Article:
Movie clip of actor Robert Shaw’s monologue describing the USS Indianapolis sinking from the blockbuster 1975 movie, “Jaws”. Some people think that it is the best scene in the movie.

The date mentioned of the ship sinking is one day off and the number of men onboard is 1196 according to the memorial, not 1100 as spoken in the movie. The tour guide for the Indianapolis Speedway tour said that 17 survivors were alive as of July 27, 2018. They have a yearly reunion at the Memorial Day race.

Trail passes over canal

Pacers Bikeshare

The Downtown Canal Walk is a 3-mile loop.
West side of downtown looking east

This part of The Canal Walk is a couple of blocks from the Trail

This walkway connects the Cultural Trail to the east side of the White River Trail

The art installations make the trail more interesting

A short piece of the Cultural Trail runs through White River State Park

The Cultural Trail connects with the west side of the White River Trail and the Indianapolis Zoo over this bridge.

White River, there is a bike trail on each side.

Looking back at White River State Park

South side of the trail looking north, have looped around downtown

Half a block off the trail

The heart of Downtown Indianapolis, Monument Circle, one block off the trail.
On Market Street looking east at Soldiers and Sailors Monument.

Salesforce Tower

This Midwestern city had an advantage at the start for placing a bike path, that is, wide thoroughfares.

The Cultural Trail connects with the southern terminus of the 23 mile Monon Trail, a trail included in the Rails to Trails Conservancy’s ‘Top 100 US Trails’.

Open a flap, take a book

Lights turn on and off as the movement of a cyclist or pedestrian passes by

How does the Connect Historic Boston Bike Trail compare to the Cultural Trail?

If you are an avid two-wheeler, or not, you might like the 1979 charmer, “Breaking Away”. Filmed on the streets and roads of Bloomington, Indiana, home of the University of Indiana. Four young buds trying to find their direction.

Winner, Academy Awards, Best Writing, Screenplay Written Directly for the Screen. Also, Best Picture nominee.

Ranked #8 on the American Film Institute's 100 Most Inspiring Movies of All Time (2006). - IMDB

Also, while the Cultural Trail is a terrific public space, check out this beautifully presented program for “10 Homes, Parks, Towns, Streets, Monuments, and Modern Marvels That Changed America”.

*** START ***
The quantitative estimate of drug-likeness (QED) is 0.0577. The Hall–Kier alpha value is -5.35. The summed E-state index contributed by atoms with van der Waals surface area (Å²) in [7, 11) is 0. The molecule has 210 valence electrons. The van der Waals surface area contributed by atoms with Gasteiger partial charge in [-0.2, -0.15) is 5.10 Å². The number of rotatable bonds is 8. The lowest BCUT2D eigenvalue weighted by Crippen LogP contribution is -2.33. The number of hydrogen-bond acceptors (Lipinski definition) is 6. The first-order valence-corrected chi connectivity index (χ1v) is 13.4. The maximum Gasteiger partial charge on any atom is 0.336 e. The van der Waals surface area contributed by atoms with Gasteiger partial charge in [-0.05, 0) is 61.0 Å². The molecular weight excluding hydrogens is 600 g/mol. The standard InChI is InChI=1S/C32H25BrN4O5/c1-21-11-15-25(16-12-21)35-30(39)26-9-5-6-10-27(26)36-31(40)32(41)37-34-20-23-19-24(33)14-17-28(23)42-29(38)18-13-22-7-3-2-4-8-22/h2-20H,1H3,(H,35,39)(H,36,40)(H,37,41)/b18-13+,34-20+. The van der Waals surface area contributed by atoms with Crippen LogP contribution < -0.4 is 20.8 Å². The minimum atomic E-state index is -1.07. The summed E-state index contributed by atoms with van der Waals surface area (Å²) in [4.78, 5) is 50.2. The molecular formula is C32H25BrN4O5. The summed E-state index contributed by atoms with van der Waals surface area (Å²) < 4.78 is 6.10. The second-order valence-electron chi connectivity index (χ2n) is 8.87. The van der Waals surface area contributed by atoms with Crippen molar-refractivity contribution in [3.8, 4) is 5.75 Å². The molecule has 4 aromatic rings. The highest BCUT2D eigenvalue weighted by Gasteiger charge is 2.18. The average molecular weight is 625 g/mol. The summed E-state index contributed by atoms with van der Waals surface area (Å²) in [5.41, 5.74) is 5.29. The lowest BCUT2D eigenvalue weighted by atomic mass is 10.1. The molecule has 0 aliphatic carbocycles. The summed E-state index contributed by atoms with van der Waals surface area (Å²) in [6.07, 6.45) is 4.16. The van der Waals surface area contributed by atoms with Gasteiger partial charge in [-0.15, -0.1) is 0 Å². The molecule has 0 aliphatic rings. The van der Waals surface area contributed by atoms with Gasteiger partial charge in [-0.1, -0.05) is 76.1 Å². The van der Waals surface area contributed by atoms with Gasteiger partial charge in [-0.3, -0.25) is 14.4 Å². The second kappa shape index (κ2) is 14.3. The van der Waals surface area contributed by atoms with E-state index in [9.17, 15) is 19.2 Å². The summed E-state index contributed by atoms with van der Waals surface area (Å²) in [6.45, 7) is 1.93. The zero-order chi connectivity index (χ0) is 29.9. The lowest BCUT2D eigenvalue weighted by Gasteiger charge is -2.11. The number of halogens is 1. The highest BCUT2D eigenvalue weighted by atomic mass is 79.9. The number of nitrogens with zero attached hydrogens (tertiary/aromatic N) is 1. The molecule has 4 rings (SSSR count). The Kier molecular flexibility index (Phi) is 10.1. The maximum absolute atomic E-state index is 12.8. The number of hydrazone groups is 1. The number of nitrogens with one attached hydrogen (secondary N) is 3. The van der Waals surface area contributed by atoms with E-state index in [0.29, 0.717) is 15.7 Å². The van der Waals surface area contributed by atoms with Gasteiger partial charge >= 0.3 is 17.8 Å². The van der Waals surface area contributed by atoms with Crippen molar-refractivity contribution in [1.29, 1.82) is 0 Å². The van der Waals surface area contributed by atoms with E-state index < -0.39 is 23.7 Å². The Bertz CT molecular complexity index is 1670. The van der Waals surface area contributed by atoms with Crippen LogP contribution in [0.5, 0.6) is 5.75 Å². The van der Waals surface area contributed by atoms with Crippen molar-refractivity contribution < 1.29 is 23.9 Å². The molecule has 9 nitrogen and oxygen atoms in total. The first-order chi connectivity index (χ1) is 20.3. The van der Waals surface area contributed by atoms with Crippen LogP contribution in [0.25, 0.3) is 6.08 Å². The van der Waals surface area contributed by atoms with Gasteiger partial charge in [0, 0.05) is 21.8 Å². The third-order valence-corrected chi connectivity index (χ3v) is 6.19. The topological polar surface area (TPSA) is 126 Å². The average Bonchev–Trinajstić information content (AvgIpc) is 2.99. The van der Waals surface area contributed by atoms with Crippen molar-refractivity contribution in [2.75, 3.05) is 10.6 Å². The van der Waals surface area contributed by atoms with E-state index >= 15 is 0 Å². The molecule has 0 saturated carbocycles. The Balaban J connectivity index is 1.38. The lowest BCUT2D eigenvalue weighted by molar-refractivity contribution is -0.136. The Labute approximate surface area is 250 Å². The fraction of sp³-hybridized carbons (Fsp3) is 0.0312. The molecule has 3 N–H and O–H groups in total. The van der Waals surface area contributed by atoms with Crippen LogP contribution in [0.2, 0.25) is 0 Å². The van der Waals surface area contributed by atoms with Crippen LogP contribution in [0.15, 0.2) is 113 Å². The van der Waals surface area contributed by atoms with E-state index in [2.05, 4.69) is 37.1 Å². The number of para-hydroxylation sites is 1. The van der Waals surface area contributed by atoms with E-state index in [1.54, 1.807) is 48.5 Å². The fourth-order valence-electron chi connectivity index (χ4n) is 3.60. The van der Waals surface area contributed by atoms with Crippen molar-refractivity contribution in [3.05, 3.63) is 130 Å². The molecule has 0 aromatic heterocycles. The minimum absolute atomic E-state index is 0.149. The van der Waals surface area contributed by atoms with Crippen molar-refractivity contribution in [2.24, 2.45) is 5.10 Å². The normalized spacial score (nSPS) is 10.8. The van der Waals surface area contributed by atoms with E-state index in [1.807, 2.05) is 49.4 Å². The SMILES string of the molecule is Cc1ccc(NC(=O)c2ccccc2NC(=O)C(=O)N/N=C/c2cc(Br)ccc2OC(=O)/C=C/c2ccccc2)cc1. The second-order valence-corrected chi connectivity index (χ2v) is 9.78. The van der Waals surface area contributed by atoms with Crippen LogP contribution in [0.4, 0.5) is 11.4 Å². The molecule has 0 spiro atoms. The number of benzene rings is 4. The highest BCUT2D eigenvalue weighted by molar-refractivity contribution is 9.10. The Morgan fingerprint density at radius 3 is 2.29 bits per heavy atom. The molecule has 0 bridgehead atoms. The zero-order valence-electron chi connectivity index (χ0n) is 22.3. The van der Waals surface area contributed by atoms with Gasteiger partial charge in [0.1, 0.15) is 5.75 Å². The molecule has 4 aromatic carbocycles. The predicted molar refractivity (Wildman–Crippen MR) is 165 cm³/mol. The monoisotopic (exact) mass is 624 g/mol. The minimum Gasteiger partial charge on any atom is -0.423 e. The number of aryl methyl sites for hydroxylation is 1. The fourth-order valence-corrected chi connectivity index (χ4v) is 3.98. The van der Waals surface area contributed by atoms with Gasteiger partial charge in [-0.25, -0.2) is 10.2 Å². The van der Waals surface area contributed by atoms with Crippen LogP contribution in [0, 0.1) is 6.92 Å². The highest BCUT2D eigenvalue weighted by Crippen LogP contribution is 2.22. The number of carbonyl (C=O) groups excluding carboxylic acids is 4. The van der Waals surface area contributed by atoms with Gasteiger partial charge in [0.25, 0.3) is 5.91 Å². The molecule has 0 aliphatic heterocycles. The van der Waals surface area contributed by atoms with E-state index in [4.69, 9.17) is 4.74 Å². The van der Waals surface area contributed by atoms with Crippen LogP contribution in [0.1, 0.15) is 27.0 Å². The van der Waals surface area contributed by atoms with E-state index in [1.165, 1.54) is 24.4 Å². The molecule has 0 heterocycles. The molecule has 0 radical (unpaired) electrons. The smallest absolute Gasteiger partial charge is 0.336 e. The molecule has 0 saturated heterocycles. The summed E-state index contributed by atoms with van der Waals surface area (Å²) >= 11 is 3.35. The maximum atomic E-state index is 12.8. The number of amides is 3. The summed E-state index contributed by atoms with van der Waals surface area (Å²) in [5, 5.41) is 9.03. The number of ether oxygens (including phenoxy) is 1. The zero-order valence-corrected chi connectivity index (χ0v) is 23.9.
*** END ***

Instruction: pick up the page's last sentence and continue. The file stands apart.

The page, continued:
Last edited by EdMc; 06-17-2019 at 09:10 PM. Reason: Appended link for article on other terrific public spaces.
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Old 08-03-2018, 12:20 PM   #2
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Re: Indianapolis, a Bike Haven City

Thanks for putting together such a great post. A lot of great moments on that cultural trail - though I have to say many seem more 'contrived'/'interventionist' than authentically urban, just judging from the pictures.
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Old 08-03-2018, 12:32 PM   #3
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Re: Indianapolis, a Bike Haven City

The advantage that the flyover and sun belt states have over boston is that the streets are much wider to begin with, so building bike lanes is easy.
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Old 08-03-2018, 12:48 PM   #4
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Re: Indianapolis, a Bike Haven City

Well seems they're making a real effort but...the streets are so empty. Where is everyone?
Nice canal but there wasn't a single coffeeshop, bar or restaurant along it. Overall the street level experience doesn't seem to offer much.
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Old 08-03-2018, 01:39 PM   #5
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Re: Indianapolis, a Bike Haven City

Your pictures make the city appear a lot more interesting than it seemed when I was there in 2010. I'd say it's probably 50% that I barely got a chance to see the city, and 50% the way you frame your shots. Regardless, thanks for the tour!
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Old 08-03-2018, 07:31 PM   #6
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Re: Indianapolis, a Bike Haven City